Released in North America as Fists of the White Lotus, this Shaw Brothers production stars kung fu legends Gordon Liu (36th Chamber of Shaolin) and Lo Lieh (The Hammer of God, Five Fingers of Death). Liu plays heroic Wen-Ting, and Lo plays the evil Priest White Lotus and handles directing duties.
The Plot in 30 words (in honor of 30 days of Junesploitation)
The Most Junesploitation-y Thing About This
Definitely all of the nutshots. It seems so strange that kung fu fights don’t feature this more, because in the totally unlikely event that I was fighting, that’s what I would try to do. But, this movie goes way over the top in how often the heroes try to hit the villain’s nuts. This starts in the opening credits of the movie, as Wen-Ting and his best friend Ah-Biao combine to take down the evil Pai Mei (a popular Chinese villain character), and attempt no less than a dozen times to deliver the knockout punch to his crotch on his “vital nerve,” a critical pressure point (as any dude will tell you). To their dismay, Pai Mei has learned the art of relocating his “vital nerve” to a different part of his body, so it takes the combined efforts of the two heroes overwhelming Pai Mei to hit his pressure point and ultimately defeat him. Again, this is just the opening credits.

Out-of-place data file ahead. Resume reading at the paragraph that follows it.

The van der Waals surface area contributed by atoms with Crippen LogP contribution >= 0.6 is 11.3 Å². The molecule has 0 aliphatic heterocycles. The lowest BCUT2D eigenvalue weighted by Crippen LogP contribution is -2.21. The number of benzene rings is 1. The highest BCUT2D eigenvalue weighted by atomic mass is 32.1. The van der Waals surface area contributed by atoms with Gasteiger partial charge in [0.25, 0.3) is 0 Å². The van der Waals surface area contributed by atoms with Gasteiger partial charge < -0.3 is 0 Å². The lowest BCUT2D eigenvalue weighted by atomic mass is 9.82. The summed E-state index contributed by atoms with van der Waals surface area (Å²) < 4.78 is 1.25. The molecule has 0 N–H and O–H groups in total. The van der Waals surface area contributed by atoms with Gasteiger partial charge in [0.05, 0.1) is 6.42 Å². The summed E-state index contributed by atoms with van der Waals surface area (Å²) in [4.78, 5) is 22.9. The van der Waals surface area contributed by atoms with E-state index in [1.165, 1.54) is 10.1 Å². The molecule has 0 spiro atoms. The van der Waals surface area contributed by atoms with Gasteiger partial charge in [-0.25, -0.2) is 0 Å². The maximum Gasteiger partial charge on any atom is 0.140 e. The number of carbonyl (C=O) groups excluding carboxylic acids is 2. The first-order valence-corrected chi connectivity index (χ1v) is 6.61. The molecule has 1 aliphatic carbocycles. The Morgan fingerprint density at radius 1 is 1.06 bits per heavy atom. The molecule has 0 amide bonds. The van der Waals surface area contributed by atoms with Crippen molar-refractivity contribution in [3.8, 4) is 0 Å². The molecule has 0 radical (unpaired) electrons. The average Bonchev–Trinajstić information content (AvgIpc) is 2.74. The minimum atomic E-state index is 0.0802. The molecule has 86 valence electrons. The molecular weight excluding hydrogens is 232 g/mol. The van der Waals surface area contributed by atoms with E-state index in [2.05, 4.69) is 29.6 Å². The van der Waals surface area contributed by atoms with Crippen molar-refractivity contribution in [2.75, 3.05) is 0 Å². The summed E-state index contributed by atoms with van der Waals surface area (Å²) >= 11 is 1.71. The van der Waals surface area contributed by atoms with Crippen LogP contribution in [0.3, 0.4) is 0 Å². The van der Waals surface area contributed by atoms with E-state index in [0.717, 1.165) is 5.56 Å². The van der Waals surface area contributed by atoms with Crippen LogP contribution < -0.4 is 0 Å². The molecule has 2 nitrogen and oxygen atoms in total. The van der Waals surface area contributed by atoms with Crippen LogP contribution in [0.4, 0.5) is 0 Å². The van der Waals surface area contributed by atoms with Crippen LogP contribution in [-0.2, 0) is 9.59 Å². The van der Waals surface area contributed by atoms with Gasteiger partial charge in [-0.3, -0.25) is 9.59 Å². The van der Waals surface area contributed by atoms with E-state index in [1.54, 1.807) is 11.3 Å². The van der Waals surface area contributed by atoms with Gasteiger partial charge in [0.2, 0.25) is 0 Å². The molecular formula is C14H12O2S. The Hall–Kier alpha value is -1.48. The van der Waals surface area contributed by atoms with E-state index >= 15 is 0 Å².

As it so happens, the dead Pai Mei has a brother, Priest White Lotus, who is also impervious to nutshots because he can relocate his “vital nerve.” On top of that, he has mastered a weightless technique which makes him impossible to hit because the force of the attempted blow gently pushes him away, like trying to hit paper. And on top of THAT, White Lotus has killed Wen-Ting’s friend Ah-Biao, which means he is on his own to defeat an enemy that will take the effort of at least two heroes.
• To develop his new deflective, graceful style of kung-fu, Wen-Ting takes on a “woman’s style” taught to him by his friend’s wife, reasoning that White Lotus’s weightless kung-fu can be countered with a less forceful strike. The thematic implications here are plentiful; our hero needs to humble himself to learn, the wife helping him is a way to connect to his dead friend, the philosophical embrace of martial arts being the yin and the yang, the juxtaposition of opposites, etc. All of that makes sense, but Wen-Ting takes on a more “feminine” high pitched voice, and an overtly doe-eyed appearance, along with small, delicate steps, when he adopts this style. White Lotus at one point says to him, “you’re acting strange!” Is fully embracing the style mean fully embracing both the masculine and the feminine? Is he goofing around to distract his opponent? I don’t know. It does add levity and fit with the lighter tone of a story that could easily get bogged down in being grim.
• Lo Lieh played Pai Mei in the movie that is a loose precursor to this one, called Executioners from Shaolin (1977). Gordon Liu is in it as well.
If Junesploitations of the past and present have taught me anything about kung-fu movies, it’s that Gordon Liu and Lo Lieh awesome. I love that Liu can play the typical stoic hero of martial arts legend, and that he can play something lighter and playful, all in the same movie. Lo is charismatic as a villain, and had already established his own ability to play the hero in earlier movies. To have one try to hit the other in the nuts is a treat worthy of Junesploitation.